I’ve been thinking about a couple of psychological phenomenons that happen when humans don’t have control. One is relatively documented (though I’m having trouble thinking of the search terms to google it with) and that is when people engage in activities with a high rate of failure outside of their control, they create superstitions around success and failure. The best example I know of is baseball. People who are good at baseball will fail upwards of 70% of the time when they have an at-bat (for the sake of this conversation I’m going to ignore advanced metrics). A pitcher can strike out two batters in a row with the same pitch, then give up a home run to the next batter while still using that same pitch. The games are low scoring enough that what scientists call “statistical noise” can be the determining factor in winning or losing a game. Often. So often that whole team’s seasons can occasionally be chalked up to the equivalent of a fluke. So baseball players develop a wide array of superstitions about playing. They will have a lucky glove, lucky socks, lucky facial hair. If they wore a certain undershirt when they did really well, they’ll keep wearing that undershirt. On and on. I encountered this when I first started playing baseball when I was a kid at six years old, and it’s something that gets brought up in current broadcasts of professional games today featuring grown men.

But that is a vocation. What happens when people are left out of the decision making process for most of the issues that affect their daily life? What if there are some people out there somewhere making those decisions, and you don’t even know who they are? Why did that road get paved? I don’t know. Why did that bridge get built? I don’t know. Why is the local school’s curriculum the way it is? A whole bunch of people I don’t know made some decisions, and I have absolutely no say in the situation. And I couldn’t if I tried.

My hypothesis is that’s when people create conspiracy theories. In our current political climate, lots of people are writing about how conspiracy theories get disseminated. But why are people coming up with conspiracy theories in the first place? Why are people open to conspiracy theories at all? My own personal experience is that I’ve never heard a conspiracy theory come out of someone’s mouth who has also had a strong relationship with their local government and/or community. The more I’ve worked with local government in my career, the more absurd most conspiracy theories sound. I know that my own personal experience is not statistically significant, and my experience has me wondering about ways to test this hypothesis.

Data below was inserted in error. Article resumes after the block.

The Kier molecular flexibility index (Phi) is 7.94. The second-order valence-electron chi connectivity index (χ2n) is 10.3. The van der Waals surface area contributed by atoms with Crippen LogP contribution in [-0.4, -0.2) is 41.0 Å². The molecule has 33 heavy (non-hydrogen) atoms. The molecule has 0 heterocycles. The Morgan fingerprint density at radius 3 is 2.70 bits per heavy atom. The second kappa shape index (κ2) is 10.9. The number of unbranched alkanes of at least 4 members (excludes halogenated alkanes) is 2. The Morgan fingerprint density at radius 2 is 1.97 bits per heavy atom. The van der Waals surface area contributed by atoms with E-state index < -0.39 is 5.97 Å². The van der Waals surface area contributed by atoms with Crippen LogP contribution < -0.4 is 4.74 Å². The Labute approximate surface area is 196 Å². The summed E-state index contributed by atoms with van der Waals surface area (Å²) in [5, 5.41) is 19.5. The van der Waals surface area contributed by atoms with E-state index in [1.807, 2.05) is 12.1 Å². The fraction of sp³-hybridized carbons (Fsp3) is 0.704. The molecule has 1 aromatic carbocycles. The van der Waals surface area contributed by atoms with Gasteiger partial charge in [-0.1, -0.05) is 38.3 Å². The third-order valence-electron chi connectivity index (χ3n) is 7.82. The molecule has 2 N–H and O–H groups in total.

If my hypothesis were true, then that would mean that our current prevalence of conspiracy theories is a symptom of a greater problem. The problem of disconnection from our communities and our systems of power within our country. This dovetails nicely with my view that there is a severe lack of pro-social pro-community structures in our American society. Another hypothesis that I haven’t developed a test for.

A whole bunch of people I don’t know made some decisions, and I have absolutely no say in the situation. And I couldn’t if I tried.

This feels like the motto for modern democracy. Not that there isn’t a shortage of folks who say “but you can be heard if you try!” “You can be the change in the world you want to see!” In my view, thinking like that is thinking designed to overcome the problem. But it isn’t addressing the problem. The problem with modern democracy is that reality needs to be overcome by everyone, all the time. Very few people have the energy for that.

My own personal conspiracy brain says “it’s that way because that’s how they want it.” But I don’t actually think that’s true. I think this is an unhappy accident.

So what do we do about it? I’ll let you all think about that. I’m thinking about regular community gatherings, that are official in one way or another. I think we need to make sure that people have multiple connections with the community around them. I’m thinking of small government on a neighborhood or borough scale. I’m also thinking that these sort of things, and a lot more ideas that will strengthen our communities, will become more doable as we strengthen the middle class and address they systemized inequality within our country. I’m not thinking of social media. I think we’ve seen the ceiling for social media, and it’s considerably lower than everyone thought it would be.

How do we even begin to measure how connected a person is to their community and the systems of power that affect them?

Here’s what helped me understand Israel & Palestine

If you’re like me, you learned almost nothing about the ongoing conflict in school

Growing up in the United States in the 80’s and 90’s, everything around me was pro-Israel… without any real explanation of how or why. Nothing truly opened my eyes to the history of the region until I stumbled upon the incredible podcast series by MartyrMade: Fear & Loathing in the New Jerusalem.